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Por. THE dawn is overcast, the morning lowers, And heavily in clouds brings on the day; The great, the important day, big with the fate Of Cato and of Rome. Our father's death Would fill up all the guilt of civil war, And close the scene of blood. Already Cæsar Has ravaged more than half the globe, and sees Mankind grown thin by his destructive sword: Should he go farther, numbers would be wanting To form new battles, and support his crimes. Ye gods, what havock does ambition make Among your works!
Marc. Thy steady temper, Portius, Can look on guilt, rebellion, fraud, and Cæsar, In the calm lights of mild philosophy; I'm tortured, even to madness, when I think On the proud victor: every time he's named, Pharsalia rises to my view!-I see
The insulting tyrant prancing o'er the field,
His horse's hoofs wet with patrician blood! Oh, Portius! is there not some chosen curse, Some hidden thunder in the stores of Heaven, Red with uncommon wrath, to blast the man, Who owes his greatness to his country's ruin?
Por. Believe me, Marcus, 'tis an impious great
And mixed with too much horror to be envied; How does the lustre of our father's actions, Through the dark cloud of ills that cover him, Break out, and burn with more triumphant brightness !
His sufferings shine, and spread a glory round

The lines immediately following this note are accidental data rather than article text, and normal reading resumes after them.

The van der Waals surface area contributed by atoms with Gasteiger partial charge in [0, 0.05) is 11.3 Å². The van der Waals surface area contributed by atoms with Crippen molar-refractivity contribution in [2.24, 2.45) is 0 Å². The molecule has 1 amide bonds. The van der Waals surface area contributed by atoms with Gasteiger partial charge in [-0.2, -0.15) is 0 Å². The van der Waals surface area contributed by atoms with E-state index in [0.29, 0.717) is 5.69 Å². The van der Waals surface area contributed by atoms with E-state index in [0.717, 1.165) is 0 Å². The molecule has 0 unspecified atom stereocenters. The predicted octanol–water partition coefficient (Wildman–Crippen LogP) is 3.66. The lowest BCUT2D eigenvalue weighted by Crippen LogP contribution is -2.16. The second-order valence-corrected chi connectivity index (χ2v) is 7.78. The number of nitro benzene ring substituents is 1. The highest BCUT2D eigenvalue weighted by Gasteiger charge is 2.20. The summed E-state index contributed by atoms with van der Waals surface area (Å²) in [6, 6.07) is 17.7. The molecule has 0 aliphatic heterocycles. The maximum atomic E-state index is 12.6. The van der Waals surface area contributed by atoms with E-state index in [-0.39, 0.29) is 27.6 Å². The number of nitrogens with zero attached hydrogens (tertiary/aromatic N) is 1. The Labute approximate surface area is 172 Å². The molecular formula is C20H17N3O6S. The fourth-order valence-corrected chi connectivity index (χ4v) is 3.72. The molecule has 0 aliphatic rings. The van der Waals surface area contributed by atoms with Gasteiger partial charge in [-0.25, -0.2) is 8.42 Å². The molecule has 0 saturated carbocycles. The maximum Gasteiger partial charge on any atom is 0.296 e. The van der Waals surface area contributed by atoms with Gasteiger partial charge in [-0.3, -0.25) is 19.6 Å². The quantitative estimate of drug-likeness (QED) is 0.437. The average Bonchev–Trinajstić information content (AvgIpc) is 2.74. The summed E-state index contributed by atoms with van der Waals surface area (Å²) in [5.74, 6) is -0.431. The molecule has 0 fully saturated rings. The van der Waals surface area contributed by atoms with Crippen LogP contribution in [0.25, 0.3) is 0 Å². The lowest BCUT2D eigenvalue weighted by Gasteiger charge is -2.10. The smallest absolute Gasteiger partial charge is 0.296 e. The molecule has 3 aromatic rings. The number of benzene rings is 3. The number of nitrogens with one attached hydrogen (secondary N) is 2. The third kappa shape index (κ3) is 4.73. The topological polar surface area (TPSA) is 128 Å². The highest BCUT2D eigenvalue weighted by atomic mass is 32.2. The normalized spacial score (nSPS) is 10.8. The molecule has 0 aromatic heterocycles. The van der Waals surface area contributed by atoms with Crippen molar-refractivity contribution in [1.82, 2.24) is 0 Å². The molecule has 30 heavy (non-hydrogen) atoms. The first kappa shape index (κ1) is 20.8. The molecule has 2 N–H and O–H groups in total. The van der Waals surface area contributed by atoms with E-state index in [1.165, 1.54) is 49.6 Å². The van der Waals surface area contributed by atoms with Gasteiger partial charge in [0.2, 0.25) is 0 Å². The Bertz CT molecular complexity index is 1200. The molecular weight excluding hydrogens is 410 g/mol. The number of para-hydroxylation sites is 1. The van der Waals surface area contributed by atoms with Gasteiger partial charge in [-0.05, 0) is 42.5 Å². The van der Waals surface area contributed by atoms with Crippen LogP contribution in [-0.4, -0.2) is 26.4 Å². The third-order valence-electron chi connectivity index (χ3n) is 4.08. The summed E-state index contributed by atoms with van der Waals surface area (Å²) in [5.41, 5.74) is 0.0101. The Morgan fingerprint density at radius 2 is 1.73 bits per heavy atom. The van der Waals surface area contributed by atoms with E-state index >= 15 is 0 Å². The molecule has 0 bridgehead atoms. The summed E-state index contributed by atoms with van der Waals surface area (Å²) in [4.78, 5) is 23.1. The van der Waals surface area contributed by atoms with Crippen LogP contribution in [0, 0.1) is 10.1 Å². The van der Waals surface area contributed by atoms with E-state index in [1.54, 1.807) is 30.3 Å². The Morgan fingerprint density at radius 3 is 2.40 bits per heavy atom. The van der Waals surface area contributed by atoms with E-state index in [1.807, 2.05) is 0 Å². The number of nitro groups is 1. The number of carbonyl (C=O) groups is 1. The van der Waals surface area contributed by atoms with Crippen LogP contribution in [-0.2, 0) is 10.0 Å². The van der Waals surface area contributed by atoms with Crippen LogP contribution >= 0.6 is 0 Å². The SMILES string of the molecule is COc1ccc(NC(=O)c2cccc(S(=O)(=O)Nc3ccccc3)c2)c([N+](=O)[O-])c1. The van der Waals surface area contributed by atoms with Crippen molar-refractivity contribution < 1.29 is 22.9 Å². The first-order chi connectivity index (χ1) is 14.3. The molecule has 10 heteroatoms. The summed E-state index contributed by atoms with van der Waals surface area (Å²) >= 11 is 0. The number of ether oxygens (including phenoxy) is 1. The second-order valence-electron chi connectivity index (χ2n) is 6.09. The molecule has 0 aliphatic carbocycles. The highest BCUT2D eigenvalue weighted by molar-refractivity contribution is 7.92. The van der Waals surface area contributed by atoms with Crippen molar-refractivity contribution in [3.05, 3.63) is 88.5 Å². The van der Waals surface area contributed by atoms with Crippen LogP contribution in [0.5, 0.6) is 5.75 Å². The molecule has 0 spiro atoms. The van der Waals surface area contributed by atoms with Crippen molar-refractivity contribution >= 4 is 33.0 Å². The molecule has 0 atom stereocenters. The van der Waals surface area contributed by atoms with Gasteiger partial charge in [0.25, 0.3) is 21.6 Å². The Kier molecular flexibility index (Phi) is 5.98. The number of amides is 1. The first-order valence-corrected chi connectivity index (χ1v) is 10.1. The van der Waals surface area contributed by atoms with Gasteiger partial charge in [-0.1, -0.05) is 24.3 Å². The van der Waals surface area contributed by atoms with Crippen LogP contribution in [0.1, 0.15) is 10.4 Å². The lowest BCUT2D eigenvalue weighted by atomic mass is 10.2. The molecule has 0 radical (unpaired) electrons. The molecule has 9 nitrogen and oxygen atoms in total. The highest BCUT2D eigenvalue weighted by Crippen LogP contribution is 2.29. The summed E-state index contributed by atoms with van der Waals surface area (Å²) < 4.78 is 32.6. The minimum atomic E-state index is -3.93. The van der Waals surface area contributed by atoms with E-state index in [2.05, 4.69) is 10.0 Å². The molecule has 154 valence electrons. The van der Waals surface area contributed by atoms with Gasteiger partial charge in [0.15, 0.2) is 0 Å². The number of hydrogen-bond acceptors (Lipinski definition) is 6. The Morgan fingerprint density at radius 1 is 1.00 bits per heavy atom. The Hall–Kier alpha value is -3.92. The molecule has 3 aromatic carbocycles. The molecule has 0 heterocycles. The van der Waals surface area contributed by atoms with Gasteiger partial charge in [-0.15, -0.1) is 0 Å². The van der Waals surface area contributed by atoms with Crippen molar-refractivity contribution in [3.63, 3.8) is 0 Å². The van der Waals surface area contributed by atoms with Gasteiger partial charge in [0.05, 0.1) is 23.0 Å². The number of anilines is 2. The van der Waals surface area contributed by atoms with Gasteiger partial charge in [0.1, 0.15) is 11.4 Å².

him; Greatly unfortunate, he fights the cause Of honour, virtue, liberty, and Rome. His sword ne'er fell, but on the guilty head; Oppression, tyranny, and power usurped, Draw all the vengeance of his arm upon them. Marc. Who knows not this! But what can Cato do
Against a world, a base, degenerate world, Strewed with Rome's citizens, and drenched in That courts the yoke, and bows the neck to Ca
Pent up in Utica, he vainly forms
Distracts my very soul! our father's fortune Would almost tempt us to renounce his precepts. Por. Remember what our father oft has told
The ways of Heaven are dark and intricate,
Marc. These are suggestions of a mind at ease: Oh, Portius, didst thou taste but half the griefs That wring my soul, thou couldst not talk thus coldly.
Passion unpitied, and successless love,
But I must hide it, for I know thy temper.
Now, Marcus, now thy virtue's on the proof:
Marc. Portius, the counsel which I cannot take,
Instead of healing, but upbraids my weakness.
Por. Behold young Juba, the Numidian prince,
When most it swells, and labours for a vent,
Marc. Portius, no more! your words leave
Whene'er did Juba, or did Portius, shew
Fling but the appearance of dishonour on it,
Por. Heaven knows I pity thee! Behold my
Even whilst I speak-do they not swim in tears? Were but my heart as naked to thy view, Marcus would see it bleed in his behalf.
Marc. Why then dost treat me with rebukes, instead
Of kind condoling cares, and friendly sorrow? Por. Oh, Marcus! did I know the way to ease Thy troubled heart, and mitigate thy pains, Marcus, believe me, I could die to do it.
Marc. Thou best of brothers, and thou best of friends!
Pardon a weak distempered soul, that swells